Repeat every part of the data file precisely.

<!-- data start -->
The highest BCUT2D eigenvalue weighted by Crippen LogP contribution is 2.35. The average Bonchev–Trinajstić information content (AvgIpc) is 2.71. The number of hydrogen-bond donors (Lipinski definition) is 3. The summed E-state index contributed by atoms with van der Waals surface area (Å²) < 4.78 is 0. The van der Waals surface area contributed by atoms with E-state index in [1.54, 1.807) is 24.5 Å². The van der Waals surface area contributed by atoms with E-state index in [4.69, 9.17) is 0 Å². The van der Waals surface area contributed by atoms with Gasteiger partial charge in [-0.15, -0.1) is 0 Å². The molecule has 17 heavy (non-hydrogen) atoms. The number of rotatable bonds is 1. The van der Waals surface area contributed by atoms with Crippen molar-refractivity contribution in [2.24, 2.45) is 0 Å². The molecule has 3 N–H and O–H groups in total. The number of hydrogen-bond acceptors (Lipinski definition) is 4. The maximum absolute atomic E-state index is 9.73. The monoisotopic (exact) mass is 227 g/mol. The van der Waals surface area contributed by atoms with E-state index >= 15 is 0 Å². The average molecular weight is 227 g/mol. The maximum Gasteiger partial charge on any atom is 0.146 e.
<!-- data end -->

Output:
The highest BCUT2D eigenvalue weighted by Crippen LogP contribution is 2.35. The average Bonchev–Trinajstić information content (AvgIpc) is 2.71. The number of hydrogen-bond donors (Lipinski definition) is 3. The summed E-state index contributed by atoms with van der Waals surface area (Å²) < 4.78 is 0. The van der Waals surface area contributed by atoms with E-state index in [1.54, 1.807) is 24.5 Å². The van der Waals surface area contributed by atoms with E-state index in [4.69, 9.17) is 0 Å². The van der Waals surface area contributed by atoms with Gasteiger partial charge in [-0.15, -0.1) is 0 Å². The molecule has 17 heavy (non-hydrogen) atoms. The number of rotatable bonds is 1. The van der Waals surface area contributed by atoms with Crippen molar-refractivity contribution in [2.24, 2.45) is 0 Å². The molecule has 3 N–H and O–H groups in total. The number of hydrogen-bond acceptors (Lipinski definition) is 4. The maximum absolute atomic E-state index is 9.73. The monoisotopic (exact) mass is 227 g/mol. The van der Waals surface area contributed by atoms with E-state index >= 15 is 0 Å². The average molecular weight is 227 g/mol. The maximum Gasteiger partial charge on any atom is 0.146 e.